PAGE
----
Chuck Berry

“If you tried to give rock and roll another name, you might call it ‘Chuck Berry’.”- John Lennon

Charles Edward Anderson “Chuck” Berry (October 18, 1926 – March 18, 2017) was one of the pioneers of rock and roll music. With songs such as “Maybellene” (1955), “Roll Over Beethoven” (1956), “Rock and Roll Music” (1957) and “Johnny B. Goode” (1958), Berry refined and developed rhythm and blues into the major elements that made rock and roll distinctive. Writing lyrics that focused on teen life and consumerism and developing a music style that included guitar solos and showmanship (duck walk), Berry was a major influence on subsequent rock music.

Born into a middle-class family in St. Louis, Missouri, Berry had an interest in music from an early age and gave his first public performance at Sumner High School. While still a high school student he was convicted of armed robbery and was sent to a reformatory, where he was held from 1944 to 1947. After his release, Berry settled into married life raised 4 children and worked at an automobile assembly plant. By early 1953, influenced by the guitar riffs and showmanship techniques of the blues musician T-Bone Walker, Berry began performing with the Johnnie Johnson Trio. His break came when he traveled to Chicago in May 1955 and met Muddy Waters, who suggested he contact Leonard Chess, of Chess Records. With Chess, he recorded “Maybellene”-Berry’s adaptation of the country song “Ida Red”-which sold over a million copies, reaching number one on Billboard magazine’s rhythm and blues chart. By the end of the 1950s, Berry was an established star; with several hit records and film appearances and a lucrative touring career. He had also established his own St. Louis nightclub, Berry’s Club Bandstand. But in January 1962, he was sentenced to three years in prison for offenses under the Mann Act. After his release in 1963, Berry had several more hits, including “No Particular Place to Go”, “You Never Can Tell”, and “Nadine”. But these did not achieve the same success, or lasting impact, of his 1950s songs, and by the 1970s he was more in demand as a nostalgic performer, playing his past hits with local backup bands of variable quality. His insistence on being paid in cash led in 1979 to a four-month jail sentence and community service, for tax evasion.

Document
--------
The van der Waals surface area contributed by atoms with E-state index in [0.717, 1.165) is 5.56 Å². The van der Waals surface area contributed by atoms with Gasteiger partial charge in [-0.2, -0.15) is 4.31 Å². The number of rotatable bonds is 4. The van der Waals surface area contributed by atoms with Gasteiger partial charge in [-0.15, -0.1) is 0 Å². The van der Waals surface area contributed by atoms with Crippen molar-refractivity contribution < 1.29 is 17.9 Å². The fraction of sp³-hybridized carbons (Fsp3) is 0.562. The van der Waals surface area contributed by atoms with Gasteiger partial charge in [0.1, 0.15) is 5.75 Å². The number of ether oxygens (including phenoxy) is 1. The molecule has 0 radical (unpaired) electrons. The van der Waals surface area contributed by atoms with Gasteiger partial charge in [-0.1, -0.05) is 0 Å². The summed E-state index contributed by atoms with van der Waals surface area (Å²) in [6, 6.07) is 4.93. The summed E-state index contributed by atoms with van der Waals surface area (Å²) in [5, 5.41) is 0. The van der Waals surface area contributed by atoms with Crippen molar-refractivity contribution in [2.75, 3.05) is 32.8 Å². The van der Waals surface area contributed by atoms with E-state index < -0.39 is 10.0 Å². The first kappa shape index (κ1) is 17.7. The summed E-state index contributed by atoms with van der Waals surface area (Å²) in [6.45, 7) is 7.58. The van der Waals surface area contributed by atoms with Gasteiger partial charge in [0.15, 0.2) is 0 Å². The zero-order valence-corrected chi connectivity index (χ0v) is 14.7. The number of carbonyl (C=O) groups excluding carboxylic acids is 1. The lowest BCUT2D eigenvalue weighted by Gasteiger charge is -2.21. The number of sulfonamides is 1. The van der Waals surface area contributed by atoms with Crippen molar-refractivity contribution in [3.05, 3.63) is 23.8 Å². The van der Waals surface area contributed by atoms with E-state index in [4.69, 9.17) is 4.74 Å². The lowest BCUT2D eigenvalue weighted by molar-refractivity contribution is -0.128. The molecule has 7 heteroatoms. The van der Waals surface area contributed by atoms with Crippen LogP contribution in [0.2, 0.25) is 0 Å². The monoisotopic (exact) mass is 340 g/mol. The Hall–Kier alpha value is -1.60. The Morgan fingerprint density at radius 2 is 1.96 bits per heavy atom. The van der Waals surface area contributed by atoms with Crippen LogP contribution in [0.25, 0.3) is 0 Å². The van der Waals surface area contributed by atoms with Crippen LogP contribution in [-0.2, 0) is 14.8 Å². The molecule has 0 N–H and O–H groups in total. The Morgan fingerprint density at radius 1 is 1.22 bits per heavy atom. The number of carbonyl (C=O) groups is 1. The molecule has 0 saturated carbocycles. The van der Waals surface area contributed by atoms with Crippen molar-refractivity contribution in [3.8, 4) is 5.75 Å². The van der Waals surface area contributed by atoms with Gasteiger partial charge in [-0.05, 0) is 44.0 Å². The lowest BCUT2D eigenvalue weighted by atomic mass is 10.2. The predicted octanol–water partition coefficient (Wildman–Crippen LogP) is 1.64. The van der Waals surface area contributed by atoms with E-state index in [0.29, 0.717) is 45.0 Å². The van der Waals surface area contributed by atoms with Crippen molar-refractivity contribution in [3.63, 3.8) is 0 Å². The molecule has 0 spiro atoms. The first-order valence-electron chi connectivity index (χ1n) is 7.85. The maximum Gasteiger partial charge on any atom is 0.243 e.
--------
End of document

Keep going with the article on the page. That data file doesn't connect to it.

Berry was among the first musicians to be inducted into the Rock and Roll Hall of Fame on its opening in 1986; he was cited for having “laid the groundwork for not only a rock and roll sound but a rock and roll stance.” Introducing Berry at the Rock and Roll Hall of Fame, Keith Richards of the Rolling Stones said, “It’s very difficult for me to talk about Chuck Berry ’cause I’ve lifted every lick he ever played. This is the man that started it all!” Berry is included in several of Rolling Stone magazine’s “greatest of all time” lists; he was ranked fifth on its 2004 list of the 100 Greatest Artists of All Time. The Rock and Roll Hall of Fame’s 500 Songs That Shaped Rock and Roll includes three of Berry’s: “Johnny B. Goode”, “Maybellene”, and “Rock and Roll Music”. Berry’s “Johnny B. Goode” is the only rock-and-roll song included on the Voyager Golden Record.

 

On his 90th birthday in October 2016, the music legend announced that he had plans to release a new album dedicated to Themetta, whom he called Toddy, his wife of 68 years. “This record is dedicated to my beloved Toddy,” he said in a statement. “My darlin’, I’m growing old! I’ve worked on this record for a long time. Now I can hang up my shoes!” His newest album “Chuck” is now available pre-order online at: chuckberry.com/go/bigboys